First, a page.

Ecuador’s historic debt-for-nature swap is a major milestone for conservation in Galapagos and the world

On Tuesday, May 9, the Ecuadorian government announced another historic milestone for the conservation of the Galapagos Islands with the largest debt-for-nature swap ever to be done to date. The deal represents a huge step towards securing the protection of the unique fauna and flora that inhabit these beautiful islands, and is a game-changer for the local Galapagos community, who depend on this natural treasure for their livelihoods.

"We congratulate the government of Ecuador on milestone for the benefit of the Archipelago, Ecuador, and conservation globally," comments Rakan Zahawi, Executive Director of the CDF.

The Galapagos and Hermandad marine reserves are a true refuge for critically endangered migratory species, such as the scalloped hammerhead shark. However, these migratory species breed in waters and coasts of other nations, which requires the creation of an international marine corridor that spans the entire Eastern Tropical Pacific to ensure their effective protection for future generations.

"The momentum created through today's historic debt-for-nature swap is an opportunity to accelerate our research and conservation efforts towards the creation of a marine corridor," adds Rakan. "This announcement also reminds us that the 30x30 targets are within our reach if we focus all efforts for the benefit of nature and humanity."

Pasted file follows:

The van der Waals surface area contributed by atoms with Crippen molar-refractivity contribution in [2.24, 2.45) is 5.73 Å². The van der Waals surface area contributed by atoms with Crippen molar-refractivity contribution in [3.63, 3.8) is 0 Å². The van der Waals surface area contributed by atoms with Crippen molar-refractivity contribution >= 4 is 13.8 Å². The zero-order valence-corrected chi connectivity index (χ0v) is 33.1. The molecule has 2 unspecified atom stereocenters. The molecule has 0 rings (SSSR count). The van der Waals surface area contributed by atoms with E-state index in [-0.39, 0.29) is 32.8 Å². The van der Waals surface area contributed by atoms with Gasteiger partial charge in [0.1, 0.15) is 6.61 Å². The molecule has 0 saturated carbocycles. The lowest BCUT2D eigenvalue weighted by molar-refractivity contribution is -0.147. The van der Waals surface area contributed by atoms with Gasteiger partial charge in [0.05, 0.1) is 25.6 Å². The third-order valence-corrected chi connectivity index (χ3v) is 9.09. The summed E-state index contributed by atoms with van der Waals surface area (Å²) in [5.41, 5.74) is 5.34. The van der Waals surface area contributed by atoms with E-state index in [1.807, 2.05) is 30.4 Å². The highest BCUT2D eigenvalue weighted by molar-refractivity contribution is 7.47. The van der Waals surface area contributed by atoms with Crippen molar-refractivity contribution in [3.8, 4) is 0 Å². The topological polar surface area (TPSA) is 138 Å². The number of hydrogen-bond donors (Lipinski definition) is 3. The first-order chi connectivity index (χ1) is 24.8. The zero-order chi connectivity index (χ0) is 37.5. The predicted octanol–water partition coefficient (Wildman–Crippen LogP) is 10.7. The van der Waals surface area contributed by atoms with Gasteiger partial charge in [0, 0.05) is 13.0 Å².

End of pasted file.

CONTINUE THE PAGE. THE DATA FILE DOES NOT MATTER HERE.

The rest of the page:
The Charles Darwin Foundation, which currently has over 25 terrestrial and marine scientific projects to support governmental decisions on the management of the Galapagos Islands, considers this decision a significant achievement and incentive to continue its mission to conserve the Galapagos Islands and its unique species in the world.

Hammerhead shark school. Photo: Jordi Chias
Hammerhead shark school. Photo: Jordi Chias

Rakan further notes: "this deal, which will strengthen management of the Galapagos and Hermandad marine reserves, is a major step towards protecting key migratory species such as the scalloped hammerhead shark, a critically endangered species. However, it is essential to take advantage of this unique opportunity to further accelerate our impactful research and conservation efforts towards the creation of a marine corridor throughout the entire Eastern Tropical Pacific."

Since 1959, the Charles Darwin Foundation has worked closely with the Galapagos National Park Directorate to protect the natural resources of the islands and share scientific results for the conservation of this living laboratory. Its mission is to provide knowledge and assistance through scientific research and complementary action to ensure the conservation of the environment and biodiversity in the Galapagos Archipelago.


The mission of the Charles Darwin Foundation and its Research Station is to tackle the greatest threats and challenges to Galapagos through scientific research and conservation action, in order to safeguard one of the world’s most important natural treasures.

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